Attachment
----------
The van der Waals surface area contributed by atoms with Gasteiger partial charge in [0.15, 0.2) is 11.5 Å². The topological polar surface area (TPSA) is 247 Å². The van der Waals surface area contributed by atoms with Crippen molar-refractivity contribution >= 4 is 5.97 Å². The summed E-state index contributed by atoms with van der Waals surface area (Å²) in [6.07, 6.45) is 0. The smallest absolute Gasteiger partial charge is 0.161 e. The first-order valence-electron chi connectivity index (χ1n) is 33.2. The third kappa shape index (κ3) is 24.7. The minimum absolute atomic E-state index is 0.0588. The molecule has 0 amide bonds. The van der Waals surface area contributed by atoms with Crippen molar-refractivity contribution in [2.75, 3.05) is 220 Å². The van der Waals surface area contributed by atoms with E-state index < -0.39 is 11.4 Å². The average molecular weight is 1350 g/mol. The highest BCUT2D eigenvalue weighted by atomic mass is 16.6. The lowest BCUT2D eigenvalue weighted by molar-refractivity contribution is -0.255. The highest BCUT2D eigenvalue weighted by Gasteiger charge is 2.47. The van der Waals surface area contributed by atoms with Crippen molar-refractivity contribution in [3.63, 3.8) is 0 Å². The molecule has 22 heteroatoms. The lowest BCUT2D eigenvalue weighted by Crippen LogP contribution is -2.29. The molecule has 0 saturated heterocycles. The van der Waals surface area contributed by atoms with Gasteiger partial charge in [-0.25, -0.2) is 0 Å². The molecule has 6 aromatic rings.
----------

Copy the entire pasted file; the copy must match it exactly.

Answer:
The van der Waals surface area contributed by atoms with Gasteiger partial charge in [0.15, 0.2) is 11.5 Å². The topological polar surface area (TPSA) is 247 Å². The van der Waals surface area contributed by atoms with Crippen molar-refractivity contribution >= 4 is 5.97 Å². The summed E-state index contributed by atoms with van der Waals surface area (Å²) in [6.07, 6.45) is 0. The smallest absolute Gasteiger partial charge is 0.161 e. The first-order valence-electron chi connectivity index (χ1n) is 33.2. The third kappa shape index (κ3) is 24.7. The minimum absolute atomic E-state index is 0.0588. The molecule has 0 amide bonds. The van der Waals surface area contributed by atoms with Crippen molar-refractivity contribution in [2.75, 3.05) is 220 Å². The van der Waals surface area contributed by atoms with E-state index < -0.39 is 11.4 Å². The average molecular weight is 1350 g/mol. The highest BCUT2D eigenvalue weighted by atomic mass is 16.6. The lowest BCUT2D eigenvalue weighted by molar-refractivity contribution is -0.255. The highest BCUT2D eigenvalue weighted by Gasteiger charge is 2.47. The van der Waals surface area contributed by atoms with Crippen molar-refractivity contribution in [3.63, 3.8) is 0 Å². The molecule has 22 heteroatoms. The lowest BCUT2D eigenvalue weighted by Crippen LogP contribution is -2.29. The molecule has 0 saturated heterocycles. The van der Waals surface area contributed by atoms with Gasteiger partial charge in [-0.25, -0.2) is 0 Å². The molecule has 6 aromatic rings.